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Oct. 24 — AARP wants a federal court in Washington to block the EEOC’s recently issued rules that allow employers to use financial inducements to spur employee participation in workplace wellness programs ( AARP v. EEOC , D.D.C., No. 16-2113, complaint filed 10/24/16 ).
The lawsuit is the first challenging the agency’s Americans with Disabilities Act rule and Genetic Information Nondiscrimination Act rule that allow employers to offer limited incentives for wellness plan participation.
The two rules, issued in May, didn’t please disability rights groups or business representatives.
Civil rights advocates said the Equal Employment Opportunity Commission violated the ADA by effectively forcing employees to undergo medical exams and inquiries to keep their jobs. Business groups complained the EEOC rules contradicted Affordable Care Act regulations by limiting the incentives that employers could offer.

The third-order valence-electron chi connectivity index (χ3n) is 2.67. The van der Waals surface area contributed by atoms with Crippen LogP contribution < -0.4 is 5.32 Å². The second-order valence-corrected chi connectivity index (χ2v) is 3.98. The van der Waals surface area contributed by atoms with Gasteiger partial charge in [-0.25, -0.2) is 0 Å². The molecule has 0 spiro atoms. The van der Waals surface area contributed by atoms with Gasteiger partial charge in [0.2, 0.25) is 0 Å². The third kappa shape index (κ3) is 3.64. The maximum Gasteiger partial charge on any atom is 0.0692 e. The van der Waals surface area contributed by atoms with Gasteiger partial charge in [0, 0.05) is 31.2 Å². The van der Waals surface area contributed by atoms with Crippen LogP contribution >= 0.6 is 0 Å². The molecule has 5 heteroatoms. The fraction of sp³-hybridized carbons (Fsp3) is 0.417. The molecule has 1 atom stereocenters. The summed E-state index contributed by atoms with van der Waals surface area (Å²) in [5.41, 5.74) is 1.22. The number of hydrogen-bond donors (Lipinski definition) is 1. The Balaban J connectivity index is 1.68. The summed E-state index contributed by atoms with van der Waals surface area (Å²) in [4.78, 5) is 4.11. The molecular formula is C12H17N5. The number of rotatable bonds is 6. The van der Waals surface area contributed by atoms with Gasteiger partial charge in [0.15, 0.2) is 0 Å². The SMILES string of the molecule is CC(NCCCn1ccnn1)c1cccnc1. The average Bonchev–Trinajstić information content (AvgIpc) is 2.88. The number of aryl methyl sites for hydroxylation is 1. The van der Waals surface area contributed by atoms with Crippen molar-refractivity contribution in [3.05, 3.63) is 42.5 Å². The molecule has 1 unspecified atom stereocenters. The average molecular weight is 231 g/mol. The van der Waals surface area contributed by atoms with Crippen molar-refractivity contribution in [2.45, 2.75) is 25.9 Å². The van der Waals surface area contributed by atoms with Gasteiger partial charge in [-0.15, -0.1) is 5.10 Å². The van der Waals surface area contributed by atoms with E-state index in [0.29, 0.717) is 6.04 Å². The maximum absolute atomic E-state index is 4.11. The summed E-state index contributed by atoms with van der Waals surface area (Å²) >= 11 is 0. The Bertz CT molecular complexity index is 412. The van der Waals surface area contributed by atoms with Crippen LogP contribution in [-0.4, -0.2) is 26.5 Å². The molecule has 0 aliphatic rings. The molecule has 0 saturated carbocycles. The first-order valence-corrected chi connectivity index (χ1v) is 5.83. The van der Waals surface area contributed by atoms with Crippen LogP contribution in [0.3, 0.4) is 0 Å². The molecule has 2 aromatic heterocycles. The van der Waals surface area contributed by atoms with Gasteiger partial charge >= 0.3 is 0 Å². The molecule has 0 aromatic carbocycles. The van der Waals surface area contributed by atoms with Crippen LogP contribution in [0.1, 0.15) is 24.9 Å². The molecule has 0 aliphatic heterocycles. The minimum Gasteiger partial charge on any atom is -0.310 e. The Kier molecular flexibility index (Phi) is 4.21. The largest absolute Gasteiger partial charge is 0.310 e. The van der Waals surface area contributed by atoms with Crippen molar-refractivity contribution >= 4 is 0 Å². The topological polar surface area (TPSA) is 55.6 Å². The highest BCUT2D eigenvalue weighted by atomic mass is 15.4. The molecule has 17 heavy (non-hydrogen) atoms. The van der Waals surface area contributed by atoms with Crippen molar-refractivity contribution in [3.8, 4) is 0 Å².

In its lawsuit, AARP said the EEOC rules violate the Administrative Procedure Act as well as the ADA and GINA provisions that protect employees from involuntary disclosure of their health and genetic information. It asked the federal district court to issue a preliminary injunction that would block the EEOC rules, which are slated to take effect on Jan. 1.
To contact the reporter on this story: Kevin McGowan in Washington at firstname.lastname@example.org
Text of the complaint is available at http://www.bloomberglaw.com/public/document/v_AARP_et_al_Docket_No_116cv02113_DDC_Oct_24_2016_Court_Docket.
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